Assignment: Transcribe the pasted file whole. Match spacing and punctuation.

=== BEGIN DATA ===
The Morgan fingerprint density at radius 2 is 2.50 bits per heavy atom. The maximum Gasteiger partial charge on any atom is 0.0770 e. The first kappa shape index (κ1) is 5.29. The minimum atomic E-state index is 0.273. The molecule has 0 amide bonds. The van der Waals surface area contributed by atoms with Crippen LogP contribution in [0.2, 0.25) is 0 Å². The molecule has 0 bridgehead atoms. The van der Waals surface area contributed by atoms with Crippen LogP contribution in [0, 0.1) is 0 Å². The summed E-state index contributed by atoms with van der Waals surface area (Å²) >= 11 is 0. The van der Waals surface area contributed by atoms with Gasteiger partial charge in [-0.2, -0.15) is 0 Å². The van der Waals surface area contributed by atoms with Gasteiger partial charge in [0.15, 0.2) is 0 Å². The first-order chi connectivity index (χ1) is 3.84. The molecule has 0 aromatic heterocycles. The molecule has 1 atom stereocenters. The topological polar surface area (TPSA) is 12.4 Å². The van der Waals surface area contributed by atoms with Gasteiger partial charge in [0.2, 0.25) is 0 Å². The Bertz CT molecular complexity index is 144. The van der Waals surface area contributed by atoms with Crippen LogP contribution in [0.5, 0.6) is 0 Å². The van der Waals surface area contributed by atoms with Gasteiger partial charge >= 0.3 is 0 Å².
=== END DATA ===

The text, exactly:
The Morgan fingerprint density at radius 2 is 2.50 bits per heavy atom. The maximum Gasteiger partial charge on any atom is 0.0770 e. The first kappa shape index (κ1) is 5.29. The minimum atomic E-state index is 0.273. The molecule has 0 amide bonds. The van der Waals surface area contributed by atoms with Crippen LogP contribution in [0.2, 0.25) is 0 Å². The molecule has 0 bridgehead atoms. The van der Waals surface area contributed by atoms with Crippen LogP contribution in [0, 0.1) is 0 Å². The summed E-state index contributed by atoms with van der Waals surface area (Å²) >= 11 is 0. The van der Waals surface area contributed by atoms with Gasteiger partial charge in [-0.2, -0.15) is 0 Å². The van der Waals surface area contributed by atoms with Gasteiger partial charge in [0.15, 0.2) is 0 Å². The first-order chi connectivity index (χ1) is 3.84. The molecule has 0 aromatic heterocycles. The molecule has 1 atom stereocenters. The topological polar surface area (TPSA) is 12.4 Å². The van der Waals surface area contributed by atoms with Gasteiger partial charge in [0.2, 0.25) is 0 Å². The Bertz CT molecular complexity index is 144. The van der Waals surface area contributed by atoms with Crippen LogP contribution in [0.5, 0.6) is 0 Å². The van der Waals surface area contributed by atoms with Gasteiger partial charge >= 0.3 is 0 Å².